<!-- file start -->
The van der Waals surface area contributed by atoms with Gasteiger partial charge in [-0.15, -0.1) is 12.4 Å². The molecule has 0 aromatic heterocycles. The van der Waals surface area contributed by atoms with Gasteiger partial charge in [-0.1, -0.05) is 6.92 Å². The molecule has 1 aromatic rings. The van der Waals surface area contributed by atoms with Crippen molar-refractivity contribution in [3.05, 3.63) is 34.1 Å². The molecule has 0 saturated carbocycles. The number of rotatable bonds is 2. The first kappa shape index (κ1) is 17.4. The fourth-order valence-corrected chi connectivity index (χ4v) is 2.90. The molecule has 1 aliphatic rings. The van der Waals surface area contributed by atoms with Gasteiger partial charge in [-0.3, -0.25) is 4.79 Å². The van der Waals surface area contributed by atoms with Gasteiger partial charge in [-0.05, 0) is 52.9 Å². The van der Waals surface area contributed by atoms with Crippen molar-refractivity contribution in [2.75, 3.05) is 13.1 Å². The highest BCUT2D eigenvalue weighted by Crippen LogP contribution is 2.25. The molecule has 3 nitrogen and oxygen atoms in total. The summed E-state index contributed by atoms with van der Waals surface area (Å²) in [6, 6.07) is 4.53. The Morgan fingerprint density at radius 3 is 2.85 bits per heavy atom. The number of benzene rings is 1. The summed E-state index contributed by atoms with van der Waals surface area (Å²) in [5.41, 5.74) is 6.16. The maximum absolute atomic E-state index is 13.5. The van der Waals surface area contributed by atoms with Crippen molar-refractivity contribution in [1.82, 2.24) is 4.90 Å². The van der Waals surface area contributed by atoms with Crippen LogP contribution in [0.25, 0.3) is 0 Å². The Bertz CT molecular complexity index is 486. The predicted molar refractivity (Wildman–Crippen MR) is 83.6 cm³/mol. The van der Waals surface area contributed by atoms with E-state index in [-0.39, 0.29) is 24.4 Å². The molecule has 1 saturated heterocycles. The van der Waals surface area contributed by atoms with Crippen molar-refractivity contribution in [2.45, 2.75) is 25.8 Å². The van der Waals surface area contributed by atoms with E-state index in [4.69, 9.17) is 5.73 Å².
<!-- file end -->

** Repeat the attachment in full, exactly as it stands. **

The van der Waals surface area contributed by atoms with Gasteiger partial charge in [-0.15, -0.1) is 12.4 Å². The molecule has 0 aromatic heterocycles. The van der Waals surface area contributed by atoms with Gasteiger partial charge in [-0.1, -0.05) is 6.92 Å². The molecule has 1 aromatic rings. The van der Waals surface area contributed by atoms with Crippen molar-refractivity contribution in [3.05, 3.63) is 34.1 Å². The molecule has 0 saturated carbocycles. The number of rotatable bonds is 2. The first kappa shape index (κ1) is 17.4. The fourth-order valence-corrected chi connectivity index (χ4v) is 2.90. The molecule has 1 aliphatic rings. The van der Waals surface area contributed by atoms with Gasteiger partial charge in [-0.3, -0.25) is 4.79 Å². The van der Waals surface area contributed by atoms with Gasteiger partial charge in [-0.05, 0) is 52.9 Å². The van der Waals surface area contributed by atoms with Crippen molar-refractivity contribution in [2.75, 3.05) is 13.1 Å². The highest BCUT2D eigenvalue weighted by Crippen LogP contribution is 2.25. The molecule has 3 nitrogen and oxygen atoms in total. The summed E-state index contributed by atoms with van der Waals surface area (Å²) in [6, 6.07) is 4.53. The Morgan fingerprint density at radius 3 is 2.85 bits per heavy atom. The number of benzene rings is 1. The summed E-state index contributed by atoms with van der Waals surface area (Å²) in [5.41, 5.74) is 6.16. The maximum absolute atomic E-state index is 13.5. The van der Waals surface area contributed by atoms with Crippen molar-refractivity contribution in [1.82, 2.24) is 4.90 Å². The van der Waals surface area contributed by atoms with Crippen LogP contribution in [0.25, 0.3) is 0 Å². The Bertz CT molecular complexity index is 486. The predicted molar refractivity (Wildman–Crippen MR) is 83.6 cm³/mol. The van der Waals surface area contributed by atoms with E-state index in [-0.39, 0.29) is 24.4 Å². The molecule has 1 saturated heterocycles. The van der Waals surface area contributed by atoms with Crippen molar-refractivity contribution in [2.45, 2.75) is 25.8 Å². The van der Waals surface area contributed by atoms with E-state index in [4.69, 9.17) is 5.73 Å².